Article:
Posted on June15, 2018
How to Make Progress on Electric Vehicles
By Anne Reynolds
This Week in New York: How to Make Progress on Electric Vehicles
The last day of New York’s 2018 legislative session is next Wednesday, June 20th. State lawmakers have less than a week to wrap up their unfinished business, and any bills still stuck in committee when Legislators go home will be tabled until next January.
One bill that legislators should act on as soon as possible is Assembly bill 8248 (or its companion Senate bill 6600). This bill would lift the restrictive, outdated cap on the direct sale of zero-emissions vehicles to New Yorkers, allowing companies like Tesla to expand the adoption of clean transportation across the state.
Give New Yorkers More Electric Vehicle Choices (& create clean energy jobs!)
Most New Yorkers that want to buy a Tesla can’t do so directly from a store nearby. This bill would allow Tesla (or any other company that wanted to sell vehicles directly to consumers) to open new stores for sales and maintenance. This is important downstate, where there are no doubt thousands of people who would be thrilled to work with cutting-edge electric vehicles, but it’s especially important upstate, where exciting jobs in the clean energy business may be harder to come by. New York State can gain these jobs without having to spend a penny of its own, an opportunity that should be too good to pass up.
Help New York Meet Goals to Clean Up the Transportation Sector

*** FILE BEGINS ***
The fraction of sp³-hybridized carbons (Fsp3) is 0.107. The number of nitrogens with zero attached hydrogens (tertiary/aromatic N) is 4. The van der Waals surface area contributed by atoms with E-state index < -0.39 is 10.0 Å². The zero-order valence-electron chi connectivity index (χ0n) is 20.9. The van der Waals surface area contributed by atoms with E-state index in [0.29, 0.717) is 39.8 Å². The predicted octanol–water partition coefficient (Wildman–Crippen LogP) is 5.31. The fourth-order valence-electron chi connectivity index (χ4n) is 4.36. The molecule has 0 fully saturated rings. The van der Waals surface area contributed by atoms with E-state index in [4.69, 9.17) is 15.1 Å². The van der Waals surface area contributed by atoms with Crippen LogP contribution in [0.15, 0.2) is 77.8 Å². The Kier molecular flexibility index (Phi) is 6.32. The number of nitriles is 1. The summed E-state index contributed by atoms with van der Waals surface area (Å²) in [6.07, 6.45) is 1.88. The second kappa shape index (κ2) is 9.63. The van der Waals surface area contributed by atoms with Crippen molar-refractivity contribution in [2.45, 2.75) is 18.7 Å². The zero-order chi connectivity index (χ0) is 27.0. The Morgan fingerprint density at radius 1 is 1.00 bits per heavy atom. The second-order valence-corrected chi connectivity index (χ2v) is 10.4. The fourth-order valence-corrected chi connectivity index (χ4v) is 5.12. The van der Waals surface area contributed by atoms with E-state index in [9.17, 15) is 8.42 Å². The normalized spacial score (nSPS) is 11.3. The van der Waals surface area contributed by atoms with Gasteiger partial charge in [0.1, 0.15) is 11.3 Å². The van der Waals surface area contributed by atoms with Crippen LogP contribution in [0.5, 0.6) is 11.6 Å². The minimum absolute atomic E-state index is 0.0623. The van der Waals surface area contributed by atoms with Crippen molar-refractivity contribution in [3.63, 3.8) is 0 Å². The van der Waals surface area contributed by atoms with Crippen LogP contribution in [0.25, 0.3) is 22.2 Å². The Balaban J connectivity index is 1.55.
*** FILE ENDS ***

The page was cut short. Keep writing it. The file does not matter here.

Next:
New York’s emissions reductions goals are as ambitious, which is great. But to reach them, we have to have more electric vehicles on the roads. One easy way for the state to ensure that they’re reached is to expand the direct sale of zero-emissions vehicles. Electric vehicles make up less than 1% of all cars registered in New York, and given traditional auto dealers’ involvement in weakening fuel economy standards it seems unlikely that they’re going to step up their sales of these clean cars. Thus, companies like Tesla, that focus on electric vehicles and that sell direct-to-consumer -- and lack the dealers’ incentive to move gas-powered cars - need the ability to open more stores to boost the number of electric vehicles on the road.
Continue New York’s Proud Tradition as Environmental Leader
New York has a long, proud history of environmental leadership. And the cap on direct sales of vehicles was not put in place to stifle clean transportation, but that is what it is now doing. This cap is hindering our progress towards cleaner air by limiting the sale of electric vehicles. By lifting the cap, we can correct our course on this issue and uphold our rightfully-earned pro-environment reputation.
Yes, this year’s legislative session is rapidly coming to a close. But there is still plenty of time to get A.8248 through both chambers and to the Governor’s desk for signature. State legislators should act quickly and decisively to pass this legislation and help New York advance towards a cleaner energy future.